Wednesday , August 23 2017
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What’s in Your Bag?

Summary:
As a consumer, my experiences are exceedingly pleasant.  I don't just receive endless great products for reasonable prices.  I routinely receive gracious, flexible service with a smile.  Small snapshot: When I buy baked goods or produce at Wegmans, the cashiers don't even bother to look in the brown paper sack.  They simply ask me, "What's in your bag?" - and ring up whatever I declare.How can profit-maximizing businesses treat me so well?  The easy answer is "competition" - if any one business offered worse terms, I'd take my business elsewhere.  That makes a lot of sense, but dodges the deeper question: Why is gracious, flexible service with a smile the market equilibrium in the first place?The

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As a consumer, my experiences are exceedingly pleasant.  I don't just receive endless great products for reasonable prices.  I routinely receive gracious, flexible service with a smile.  Small snapshot: When I buy baked goods or produce at Wegmans, the cashiers don't even bother to look in the brown paper sack.  They simply ask me, "What's in your bag?" - and ring up whatever I declare.

How can profit-maximizing businesses treat me so well?  The easy answer is "competition" - if any one business offered worse terms, I'd take my business elsewhere.  That makes a lot of sense, but dodges the deeper question: Why is gracious, flexible service with a smile the market equilibrium in the first place?

The academically fashionable answer is probably just "trust."  If consumers are generally honest, stores don't need to verify what they say.  That answer, too, is sensible but superficial.  I live in a wealthy area, so consumers have far less motivation to lie to save a few dollars.  Perhaps more importantly, stores can - and almost certainly do - unofficially profile individual consumers to decide how to treat them.  I look like a middle-age, middle-class dad - and businesses treat me accordingly.

The obvious upshot is that my first-hand experiences are rather unrepresentative.  Business gives me the royal treatment, but that's because I frequent upscale areas and project a suitable image.  If you changed either of these conditions, I expect I'd see an uglier side of the market.  If you changed both, it might get downright ugly.  My beautiful Bubble is wonderful, but encompasses only a tiny corner of the business world.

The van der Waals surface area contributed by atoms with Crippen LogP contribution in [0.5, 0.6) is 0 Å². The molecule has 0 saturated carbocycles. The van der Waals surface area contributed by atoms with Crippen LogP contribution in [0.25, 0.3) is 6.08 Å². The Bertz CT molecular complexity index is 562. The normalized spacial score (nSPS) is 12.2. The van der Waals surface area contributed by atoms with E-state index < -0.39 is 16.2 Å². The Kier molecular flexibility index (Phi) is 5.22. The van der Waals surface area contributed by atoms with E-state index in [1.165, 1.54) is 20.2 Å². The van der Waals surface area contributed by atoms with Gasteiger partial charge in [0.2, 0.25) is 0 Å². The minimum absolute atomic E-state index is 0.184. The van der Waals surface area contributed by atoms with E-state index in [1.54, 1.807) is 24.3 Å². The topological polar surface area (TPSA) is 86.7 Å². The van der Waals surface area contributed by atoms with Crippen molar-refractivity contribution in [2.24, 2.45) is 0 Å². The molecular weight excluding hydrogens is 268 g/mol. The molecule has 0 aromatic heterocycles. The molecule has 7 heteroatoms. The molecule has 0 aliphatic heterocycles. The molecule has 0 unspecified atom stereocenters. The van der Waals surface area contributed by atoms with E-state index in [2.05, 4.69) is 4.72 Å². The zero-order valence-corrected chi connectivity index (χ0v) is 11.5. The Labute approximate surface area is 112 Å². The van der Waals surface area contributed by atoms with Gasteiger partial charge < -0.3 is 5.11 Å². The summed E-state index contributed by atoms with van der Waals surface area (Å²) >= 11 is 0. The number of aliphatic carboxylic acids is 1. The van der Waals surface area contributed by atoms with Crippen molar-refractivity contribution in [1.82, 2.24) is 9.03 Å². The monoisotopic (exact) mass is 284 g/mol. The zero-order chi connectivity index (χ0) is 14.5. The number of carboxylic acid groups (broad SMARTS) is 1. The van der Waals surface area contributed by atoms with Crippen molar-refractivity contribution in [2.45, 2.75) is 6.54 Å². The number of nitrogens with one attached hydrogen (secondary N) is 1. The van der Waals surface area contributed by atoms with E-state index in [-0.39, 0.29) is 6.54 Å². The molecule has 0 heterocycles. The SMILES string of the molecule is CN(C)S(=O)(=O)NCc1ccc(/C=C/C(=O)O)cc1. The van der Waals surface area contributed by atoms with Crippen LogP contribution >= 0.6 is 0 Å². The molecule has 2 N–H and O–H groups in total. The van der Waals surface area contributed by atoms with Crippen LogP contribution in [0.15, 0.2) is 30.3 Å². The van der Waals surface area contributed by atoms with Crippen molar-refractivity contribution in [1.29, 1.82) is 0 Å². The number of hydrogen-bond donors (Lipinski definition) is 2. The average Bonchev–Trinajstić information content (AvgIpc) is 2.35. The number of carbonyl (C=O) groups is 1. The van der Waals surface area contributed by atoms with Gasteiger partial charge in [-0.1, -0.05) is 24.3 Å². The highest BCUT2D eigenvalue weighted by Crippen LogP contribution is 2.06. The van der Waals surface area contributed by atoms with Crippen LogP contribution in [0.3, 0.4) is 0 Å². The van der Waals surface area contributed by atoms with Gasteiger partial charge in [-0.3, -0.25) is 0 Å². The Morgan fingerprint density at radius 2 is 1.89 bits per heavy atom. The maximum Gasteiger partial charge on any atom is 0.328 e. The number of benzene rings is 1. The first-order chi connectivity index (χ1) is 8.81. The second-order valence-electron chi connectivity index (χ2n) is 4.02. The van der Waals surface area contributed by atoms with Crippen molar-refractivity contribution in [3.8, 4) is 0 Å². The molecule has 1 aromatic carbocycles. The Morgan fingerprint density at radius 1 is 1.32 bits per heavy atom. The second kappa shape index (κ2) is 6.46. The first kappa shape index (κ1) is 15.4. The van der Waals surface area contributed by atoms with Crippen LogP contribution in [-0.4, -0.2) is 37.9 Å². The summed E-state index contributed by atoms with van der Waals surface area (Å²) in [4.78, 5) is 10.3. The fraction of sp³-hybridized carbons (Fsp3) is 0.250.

The deeper lesson, though, is that consumers' experiences vary for totally forgivable reasons! Being nice in a rich area is cheap; being nice in a poor area is expensive.  The same goes for individuals: Being nice to mellow middle-age people is a lot cheaper than being nice to surly teens.  If you want to blame anyone for sub-excellent service, you should blame the consumers whose opportunistic behavior confirms negative stereotypes

The final lesson, of course, is that using regulation to mandate royal treatment for everyone would have dire side effects.  There'd be a cost spike throughout the economy; the less upscale the area and the consumers, the sharper the spike.  And as usual, trying to mask cost increases with price controls would provide cheap, high-quality products for some - and shortages for everyone else.  A world where business willingly provided excellent service to everyone would be a big improvement over the world of today.  But a world where business were legally required to provide excellent service to everyone would be much worse.



Bryan Caplan
Bryan Caplan is Professor of Economics at George Mason University and Senior Scholar at the Mercatus Center. He has published in the New York Times, the Washington Post, the Wall Street Journal, the American Economic Review, the Economic Journal, the Journal of Law and Economics, and Intelligence, and has appeared on 20/20, FoxNews, and C-SPAN. Bryan Caplan blogs on EconLog.

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